Welsh Journals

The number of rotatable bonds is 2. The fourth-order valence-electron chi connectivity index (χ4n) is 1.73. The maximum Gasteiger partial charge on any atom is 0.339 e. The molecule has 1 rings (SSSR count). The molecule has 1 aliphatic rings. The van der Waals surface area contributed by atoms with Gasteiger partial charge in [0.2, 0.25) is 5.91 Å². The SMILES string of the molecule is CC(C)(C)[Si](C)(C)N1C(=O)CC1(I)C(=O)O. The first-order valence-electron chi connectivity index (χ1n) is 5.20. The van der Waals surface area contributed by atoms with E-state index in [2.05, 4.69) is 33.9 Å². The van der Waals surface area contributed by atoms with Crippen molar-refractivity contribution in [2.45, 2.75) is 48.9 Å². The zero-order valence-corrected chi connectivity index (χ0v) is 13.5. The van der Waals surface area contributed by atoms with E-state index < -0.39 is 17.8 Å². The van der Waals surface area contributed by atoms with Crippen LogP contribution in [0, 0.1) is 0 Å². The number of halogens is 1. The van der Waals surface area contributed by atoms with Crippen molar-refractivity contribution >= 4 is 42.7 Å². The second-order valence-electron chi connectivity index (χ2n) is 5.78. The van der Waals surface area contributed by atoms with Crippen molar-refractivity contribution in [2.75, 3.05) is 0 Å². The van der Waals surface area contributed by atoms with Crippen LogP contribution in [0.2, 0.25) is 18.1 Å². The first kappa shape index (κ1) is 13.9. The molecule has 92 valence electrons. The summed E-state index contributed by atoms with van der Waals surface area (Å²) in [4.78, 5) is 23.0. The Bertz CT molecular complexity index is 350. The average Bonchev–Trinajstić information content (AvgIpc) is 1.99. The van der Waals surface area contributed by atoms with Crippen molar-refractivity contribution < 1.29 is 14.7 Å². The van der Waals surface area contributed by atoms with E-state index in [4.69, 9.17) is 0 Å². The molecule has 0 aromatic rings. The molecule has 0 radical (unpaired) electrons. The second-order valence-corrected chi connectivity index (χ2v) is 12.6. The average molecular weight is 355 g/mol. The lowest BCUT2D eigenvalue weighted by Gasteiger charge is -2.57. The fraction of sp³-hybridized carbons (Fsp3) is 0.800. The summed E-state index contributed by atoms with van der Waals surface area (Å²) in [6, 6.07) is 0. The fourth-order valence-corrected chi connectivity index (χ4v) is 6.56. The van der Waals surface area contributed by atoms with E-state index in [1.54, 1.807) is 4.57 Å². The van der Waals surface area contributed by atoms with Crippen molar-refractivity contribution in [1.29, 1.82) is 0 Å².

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THE CAMBRO-BRITON. JULY, 1820. NULLI QU1DEM MMI SATIS ERUDITI VIDENTUR, QUIBUS , NOSTRA IGNOTA SUNT. Cicero de Legibus. WELSH LANGUAGE. MUTATIONS OF INITIAL CONSONANTS. J HE more minutely the Welsh language is examined, the more remarkable the phenomena, which it will present to the cri¬ tical observer, and the more convincing the proofs, which will be discovered of its originality and its antiquity. Its elementary properties,—the source of all its beauty, its energy and its har¬ mony,—have already undergone a partial discussion: and the subject is one, which would well repay the candid inquirer for all the pains of the most ample investigation. This principle, how¬ ever, belongs peculiarly to the vital character of the language: it is the basis on which it rests,—it is the spirit, by which it breathes. But it is now bur business to examine another feature, which is more particularly allied to the external attributes of the Welsh tongue, and by which its grammatical construction is materially affected. This is the mutation of its initial consonants, a charac¬ teristic, which possesses equal evidence, with any other, of a pri¬ mitive origin. That certain articulations of the human voice have a natural tendency to coalesce \vith others, coming in collision with themP is a principle, of which the effect may be traced more or less in all languages. Even in those of a more recent date this peculiarity is, in some degree^ perceptible, as in those particular cases, where, for the sake of euphony, elisions or prefixes are adopted. And a variety even of literal mutations might be pointed out in the English, Italian, and French languages, apparently the remains of the same principle, which pervades the Welsh tongue, and in which and its sister-dialects alene its systematic operation is now VOL. !. . 3 P